Nationwide round-up (10/15/20)

nationwide round up 10 15 20 - Nationwide round-up (10/15/20)

Group asks Supreme Court to be ‘active, humane’ amid health crisis

A SUPPORT group of family members of political prisoners asked the Supreme Court to approve a legal remedy for release to “save lives of prisoners.” Fides Lim, spokesperson of support group Kapatid, asked the court to approve the remedy known as Writ of Kalayaan that was provided when it deliberated on the petition of 22 political prisoners asking to be released on humanitarian grounds due to the ongoing health crisis. “The Peralta Court provided a remedy with the Writ of Kalayaan to save lives of prisoners. Approve it,” she said in a statement on Thursday. “Don’t be a passive court, be an active, humane court. This is an issue not only about political prisoners but all prisoners who are elderly, very sick, pregnant, nursing mothers. We ask you to release more prisoners,” she added. Associate Justice Marvic M.V.F. Leonen, in his opinion on the case, suggested the measure of Writ of Kalayaan, which will serve as a continuing mandamus to address jail congestion. She said they will pursue the remedy. The political prisoners filed  in April the petition seeking for their release. However, the high court in July referred the case to the respective trial courts where their cases are pending as they treated the lawsuit as an application for bail or recognizance. “That judicial intervention we hoped for never happened,” Ms. Lim said. Despite this, she said that they are glad that through the petition, they were “able to put the subhuman condition of Filipino prisoners on the front burner,” noting that the government was pressed to take urgent healthcare measures in detention facilities. “We are glad to have compelled judicial and executive agencies to open the prison doors for a claimed number of 33,000 PDLs (persons deprived of liberty) although there is not a shadow of a political prisoner in these releases,” she said. She also asked the court to “grant relief” to detained activist Reina Mae Nasino “to correct the injustice done to her from the time she was falsely arrested with planted firearms to the time she was separated from her baby and her baby died.” Ms. Nasino was among the 22 political prisoners who filed the petition in April. She was initially allowed by a Manila trial court to attend her daughter’s wake and funeral from Oct. 14-16, but it was reduced to just six hours divided in two days after the jail warden opposed the three-day furlough, citing lack of personnel to accompany her. — Vann Marlo M. Villegas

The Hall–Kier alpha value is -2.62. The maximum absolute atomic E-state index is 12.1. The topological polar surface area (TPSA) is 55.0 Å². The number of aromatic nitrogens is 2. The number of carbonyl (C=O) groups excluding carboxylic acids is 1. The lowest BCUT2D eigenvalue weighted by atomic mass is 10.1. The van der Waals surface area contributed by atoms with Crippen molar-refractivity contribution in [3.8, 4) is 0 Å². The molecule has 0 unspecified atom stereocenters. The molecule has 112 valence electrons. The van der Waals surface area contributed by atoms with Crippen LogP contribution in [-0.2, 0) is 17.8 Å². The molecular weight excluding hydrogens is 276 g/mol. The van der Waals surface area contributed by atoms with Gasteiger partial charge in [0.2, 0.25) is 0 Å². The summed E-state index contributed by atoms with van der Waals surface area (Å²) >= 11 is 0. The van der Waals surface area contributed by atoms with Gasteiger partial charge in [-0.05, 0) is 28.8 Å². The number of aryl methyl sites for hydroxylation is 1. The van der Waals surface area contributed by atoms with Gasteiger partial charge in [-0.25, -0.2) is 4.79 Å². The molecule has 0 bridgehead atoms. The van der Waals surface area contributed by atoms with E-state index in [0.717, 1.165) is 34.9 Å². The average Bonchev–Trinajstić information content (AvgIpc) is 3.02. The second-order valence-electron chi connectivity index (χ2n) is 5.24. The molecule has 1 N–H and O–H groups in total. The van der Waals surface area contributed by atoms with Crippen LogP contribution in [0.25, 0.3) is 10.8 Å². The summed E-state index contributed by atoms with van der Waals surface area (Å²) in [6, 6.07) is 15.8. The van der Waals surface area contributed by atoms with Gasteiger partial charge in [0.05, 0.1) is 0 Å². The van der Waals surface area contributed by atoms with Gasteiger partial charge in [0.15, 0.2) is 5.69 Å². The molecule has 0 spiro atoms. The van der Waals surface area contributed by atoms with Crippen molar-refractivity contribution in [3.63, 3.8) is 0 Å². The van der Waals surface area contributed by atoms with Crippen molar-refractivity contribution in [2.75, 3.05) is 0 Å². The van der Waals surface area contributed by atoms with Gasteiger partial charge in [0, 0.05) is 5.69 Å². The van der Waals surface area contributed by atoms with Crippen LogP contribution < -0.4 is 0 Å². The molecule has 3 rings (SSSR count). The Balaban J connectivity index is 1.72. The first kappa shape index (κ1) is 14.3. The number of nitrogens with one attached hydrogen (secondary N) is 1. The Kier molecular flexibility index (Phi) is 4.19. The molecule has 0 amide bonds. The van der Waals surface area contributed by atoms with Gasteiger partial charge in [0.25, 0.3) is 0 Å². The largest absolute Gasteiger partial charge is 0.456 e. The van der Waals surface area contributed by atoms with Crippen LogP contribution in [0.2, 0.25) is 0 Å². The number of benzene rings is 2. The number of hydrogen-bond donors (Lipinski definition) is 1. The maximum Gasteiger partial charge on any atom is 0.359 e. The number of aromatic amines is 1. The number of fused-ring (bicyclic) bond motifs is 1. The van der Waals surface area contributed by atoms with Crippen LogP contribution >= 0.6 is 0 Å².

Villar has President’s trust despite continued corruption in DPWH

DPWH logo 050718 e1571313426786 - Nationwide round-up (10/15/20)
PUBLIC WORKS and Highways Secretary Mark A. Villar continues to have the trust of President Rodrigo R. Duterte despite the corruption allegations in the agency he heads, the presidential spokesman said on Thursday. “Full trust and confidence po in Secretary Villar because despite the corruption in DPWH (Department of Public Works and Highways), he was able to deliver,” Presidential Spokesperson Harry L. Roque, speaking in mixed Filipino and English, said in an online briefing. “It helps,” he added, that the Villar family “has more money than DPWH.” Mr. Villar’s father is businessman and former senator Manuel B. Villar, Jr., the richest Filipino with a net worth of $5.6 billion (about P283.11 billion) based on Forbes Magazine’s 2020 list of world billionaires. Mr. Duterte himself, in a televised briefing late Wednesday, alleged that there is corruption in DPWH. The department has been ranked as the one of the most corrupt in the country by the Presidential Anti-Corruption Commission. Mr. Duterte cited contractors and project engineers as among those involved in corruption. Mr. Roque said the President made the statement to highlight the challenges in his remaining term to stop corruption in government, particularly in the Philippine Health Insurance Corp. (PhilHealth) and DPWH. He added that it is possible that the President will call for an investigation of DPWH, but focus for now is on cleaning up PhilHealth. — Vann Marlo M. Villegas

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